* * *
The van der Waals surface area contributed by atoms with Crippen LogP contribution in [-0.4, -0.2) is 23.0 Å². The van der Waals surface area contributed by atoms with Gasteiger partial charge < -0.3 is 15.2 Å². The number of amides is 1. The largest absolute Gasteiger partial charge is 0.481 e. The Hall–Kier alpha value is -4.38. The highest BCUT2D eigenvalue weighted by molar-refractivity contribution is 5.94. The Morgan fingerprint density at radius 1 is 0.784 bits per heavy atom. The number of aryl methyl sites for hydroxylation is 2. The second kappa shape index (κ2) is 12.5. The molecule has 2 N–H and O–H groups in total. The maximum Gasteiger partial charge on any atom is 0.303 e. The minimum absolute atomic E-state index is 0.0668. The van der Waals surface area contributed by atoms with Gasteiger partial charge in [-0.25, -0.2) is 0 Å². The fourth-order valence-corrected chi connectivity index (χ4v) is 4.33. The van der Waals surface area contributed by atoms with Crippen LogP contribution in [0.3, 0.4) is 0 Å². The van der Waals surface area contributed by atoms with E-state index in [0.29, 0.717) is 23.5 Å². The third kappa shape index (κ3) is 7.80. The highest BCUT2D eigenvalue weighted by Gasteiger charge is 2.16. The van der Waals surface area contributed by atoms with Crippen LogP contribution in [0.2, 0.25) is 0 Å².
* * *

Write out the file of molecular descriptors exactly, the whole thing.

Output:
The van der Waals surface area contributed by atoms with Crippen LogP contribution in [-0.4, -0.2) is 23.0 Å². The van der Waals surface area contributed by atoms with Gasteiger partial charge < -0.3 is 15.2 Å². The number of amides is 1. The largest absolute Gasteiger partial charge is 0.481 e. The Hall–Kier alpha value is -4.38. The highest BCUT2D eigenvalue weighted by molar-refractivity contribution is 5.94. The Morgan fingerprint density at radius 1 is 0.784 bits per heavy atom. The number of aryl methyl sites for hydroxylation is 2. The second kappa shape index (κ2) is 12.5. The molecule has 2 N–H and O–H groups in total. The maximum Gasteiger partial charge on any atom is 0.303 e. The minimum absolute atomic E-state index is 0.0668. The van der Waals surface area contributed by atoms with Gasteiger partial charge in [-0.25, -0.2) is 0 Å². The fourth-order valence-corrected chi connectivity index (χ4v) is 4.33. The van der Waals surface area contributed by atoms with Crippen LogP contribution in [0.3, 0.4) is 0 Å². The van der Waals surface area contributed by atoms with E-state index in [0.29, 0.717) is 23.5 Å². The third kappa shape index (κ3) is 7.80. The highest BCUT2D eigenvalue weighted by Gasteiger charge is 2.16. The van der Waals surface area contributed by atoms with Crippen LogP contribution in [0.2, 0.25) is 0 Å².